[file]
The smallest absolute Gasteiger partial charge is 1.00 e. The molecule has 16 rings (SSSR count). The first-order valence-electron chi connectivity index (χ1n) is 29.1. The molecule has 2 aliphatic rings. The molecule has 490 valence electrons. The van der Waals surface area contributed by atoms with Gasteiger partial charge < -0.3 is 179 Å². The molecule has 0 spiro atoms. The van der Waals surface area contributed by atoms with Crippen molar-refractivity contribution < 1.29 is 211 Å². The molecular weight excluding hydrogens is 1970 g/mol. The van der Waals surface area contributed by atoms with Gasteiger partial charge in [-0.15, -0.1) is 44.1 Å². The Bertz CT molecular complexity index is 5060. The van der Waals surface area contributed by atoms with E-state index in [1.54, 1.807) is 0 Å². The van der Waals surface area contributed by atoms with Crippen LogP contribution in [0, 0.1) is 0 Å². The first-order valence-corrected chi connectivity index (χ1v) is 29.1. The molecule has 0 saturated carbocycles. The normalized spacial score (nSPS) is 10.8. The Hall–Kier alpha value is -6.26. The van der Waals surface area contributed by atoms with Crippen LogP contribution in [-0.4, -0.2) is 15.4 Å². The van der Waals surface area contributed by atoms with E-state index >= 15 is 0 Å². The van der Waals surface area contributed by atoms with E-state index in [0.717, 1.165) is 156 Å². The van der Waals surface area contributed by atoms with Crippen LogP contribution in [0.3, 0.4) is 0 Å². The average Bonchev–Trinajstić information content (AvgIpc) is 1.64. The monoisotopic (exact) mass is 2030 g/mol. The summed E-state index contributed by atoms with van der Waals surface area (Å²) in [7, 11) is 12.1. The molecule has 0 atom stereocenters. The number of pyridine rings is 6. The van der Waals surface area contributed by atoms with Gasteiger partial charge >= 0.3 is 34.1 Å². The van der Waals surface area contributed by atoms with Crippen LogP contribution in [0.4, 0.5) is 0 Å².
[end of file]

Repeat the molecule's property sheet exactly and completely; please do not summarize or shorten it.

The smallest absolute Gasteiger partial charge is 1.00 e. The molecule has 16 rings (SSSR count). The first-order valence-electron chi connectivity index (χ1n) is 29.1. The molecule has 2 aliphatic rings. The molecule has 490 valence electrons. The van der Waals surface area contributed by atoms with Gasteiger partial charge < -0.3 is 179 Å². The molecule has 0 spiro atoms. The van der Waals surface area contributed by atoms with Crippen molar-refractivity contribution < 1.29 is 211 Å². The molecular weight excluding hydrogens is 1970 g/mol. The van der Waals surface area contributed by atoms with Gasteiger partial charge in [-0.15, -0.1) is 44.1 Å². The Bertz CT molecular complexity index is 5060. The van der Waals surface area contributed by atoms with E-state index in [1.54, 1.807) is 0 Å². The van der Waals surface area contributed by atoms with Crippen LogP contribution in [0, 0.1) is 0 Å². The first-order valence-corrected chi connectivity index (χ1v) is 29.1. The molecule has 0 saturated carbocycles. The normalized spacial score (nSPS) is 10.8. The Hall–Kier alpha value is -6.26. The van der Waals surface area contributed by atoms with Crippen LogP contribution in [-0.4, -0.2) is 15.4 Å². The van der Waals surface area contributed by atoms with E-state index >= 15 is 0 Å². The van der Waals surface area contributed by atoms with E-state index in [0.717, 1.165) is 156 Å². The van der Waals surface area contributed by atoms with Crippen LogP contribution in [0.3, 0.4) is 0 Å². The average Bonchev–Trinajstić information content (AvgIpc) is 1.64. The monoisotopic (exact) mass is 2030 g/mol. The summed E-state index contributed by atoms with van der Waals surface area (Å²) in [7, 11) is 12.1. The molecule has 0 atom stereocenters. The number of pyridine rings is 6. The van der Waals surface area contributed by atoms with Gasteiger partial charge >= 0.3 is 34.1 Å². The van der Waals surface area contributed by atoms with Crippen LogP contribution in [0.4, 0.5) is 0 Å².